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yet there are some who retain to the full the angelology and demonology of Origen and Tertullian. These two views may be well contrasted by setting side by side the judgments of two ecclesiastics of the Roman Church, as to the belief in pervading demons prevalent in uncivilized countries. The celebrated commentator, Dom Calmet, lays down in the most explicit terms the doctrine of angels and demons, as a matter of dogmatic theology. But he is less inclined to receive unquestioned the narratives of particular manifestations in the mediæval and modern world. He mentions indeed the testimony of Louis Vivez, that in the newly discovered countries of America, nothing is more common than to see spirits which appear at noonday, not only in the country but in towns and villages, speaking, commanding, sometimes even striking men; and the account by Olaus Magnus of the spectres or spirits seen in Sweden and Norway, Finland and Lapland, which do wonderful things, some even serving men as domestics and driving the cattle out to pasture. But what Calmet remarks on these stories, is that the greater ignorance prevails in a country, the more superstition reigns there. It seems that in our own day, however, the tendency is to encourage less sceptical views. Monsignor Gaume's book on 'Holy Water,' which not long since received the special and formal approval of Pius IX., appears at an epoch when the millions of evil angels which surround us are more enterprising than ever;' and here Olaus Magnus' story of the demons infesting Northern Europe is not only cited but corroborated. On the whole, the survey of the doctrine of pervading spirits through all the grades of culture is a remarkable display of intellectual continuity. Most justly does Ellis the missionary, depicting the South Sea Islanders' world crowded with its innumerable pervading spirits, point out the closeness of correspondence here between doctrines of the savage and the civilized animist, expressed as both may be in Milton's familiar lines :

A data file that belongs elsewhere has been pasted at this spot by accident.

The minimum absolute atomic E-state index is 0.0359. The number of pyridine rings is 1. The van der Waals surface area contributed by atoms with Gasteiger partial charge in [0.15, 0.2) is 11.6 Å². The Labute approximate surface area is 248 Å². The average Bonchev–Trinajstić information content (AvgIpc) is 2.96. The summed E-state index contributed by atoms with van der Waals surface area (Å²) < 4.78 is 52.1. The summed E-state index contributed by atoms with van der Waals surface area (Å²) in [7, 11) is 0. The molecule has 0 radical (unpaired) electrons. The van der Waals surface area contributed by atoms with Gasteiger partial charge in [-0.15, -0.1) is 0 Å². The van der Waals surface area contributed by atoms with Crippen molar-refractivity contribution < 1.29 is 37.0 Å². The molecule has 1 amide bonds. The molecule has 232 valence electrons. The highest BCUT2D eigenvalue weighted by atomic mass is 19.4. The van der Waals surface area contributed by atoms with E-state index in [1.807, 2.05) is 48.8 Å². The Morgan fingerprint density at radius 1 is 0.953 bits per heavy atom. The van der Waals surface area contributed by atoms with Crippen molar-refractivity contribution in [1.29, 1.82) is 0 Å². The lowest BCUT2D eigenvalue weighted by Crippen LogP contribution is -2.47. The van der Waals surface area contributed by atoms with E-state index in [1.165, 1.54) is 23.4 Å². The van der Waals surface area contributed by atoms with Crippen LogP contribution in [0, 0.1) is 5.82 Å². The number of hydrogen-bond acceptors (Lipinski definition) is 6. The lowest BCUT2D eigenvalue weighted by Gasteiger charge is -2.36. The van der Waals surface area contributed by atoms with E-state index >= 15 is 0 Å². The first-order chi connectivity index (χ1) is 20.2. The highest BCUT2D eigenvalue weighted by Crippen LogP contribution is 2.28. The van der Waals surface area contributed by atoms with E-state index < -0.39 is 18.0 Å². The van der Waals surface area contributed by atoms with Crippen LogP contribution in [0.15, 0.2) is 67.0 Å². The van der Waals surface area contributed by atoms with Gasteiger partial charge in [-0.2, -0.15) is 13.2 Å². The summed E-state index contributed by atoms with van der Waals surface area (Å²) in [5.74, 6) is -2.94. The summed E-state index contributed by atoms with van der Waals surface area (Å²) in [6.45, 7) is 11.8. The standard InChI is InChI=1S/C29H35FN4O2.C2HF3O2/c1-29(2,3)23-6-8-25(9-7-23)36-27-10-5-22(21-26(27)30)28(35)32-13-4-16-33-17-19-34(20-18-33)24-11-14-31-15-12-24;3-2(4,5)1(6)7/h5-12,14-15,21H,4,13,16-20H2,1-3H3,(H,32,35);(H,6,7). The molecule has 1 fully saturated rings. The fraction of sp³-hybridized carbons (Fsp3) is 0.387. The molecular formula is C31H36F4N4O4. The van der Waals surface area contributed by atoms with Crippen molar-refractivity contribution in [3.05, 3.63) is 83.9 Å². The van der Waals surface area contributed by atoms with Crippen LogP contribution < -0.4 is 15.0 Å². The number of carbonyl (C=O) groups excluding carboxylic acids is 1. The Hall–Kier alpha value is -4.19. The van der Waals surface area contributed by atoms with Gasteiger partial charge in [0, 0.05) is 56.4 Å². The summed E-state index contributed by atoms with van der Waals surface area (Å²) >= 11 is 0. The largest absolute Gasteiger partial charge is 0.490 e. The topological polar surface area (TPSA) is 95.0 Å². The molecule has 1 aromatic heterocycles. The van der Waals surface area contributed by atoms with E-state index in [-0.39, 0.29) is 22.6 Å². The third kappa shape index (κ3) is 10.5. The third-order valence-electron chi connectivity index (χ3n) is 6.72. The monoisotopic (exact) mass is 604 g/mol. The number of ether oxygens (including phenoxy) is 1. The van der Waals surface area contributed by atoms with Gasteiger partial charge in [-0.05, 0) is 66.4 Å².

1 Calmet, ‘Dissertation sur les Esprits,' vol. i. ch. xlviii. 2 Gaume, 'L'Eau Bénite au XIXme Siècle,' pp. 295, 341.
‘Millions of spiritual creatures walk the earth,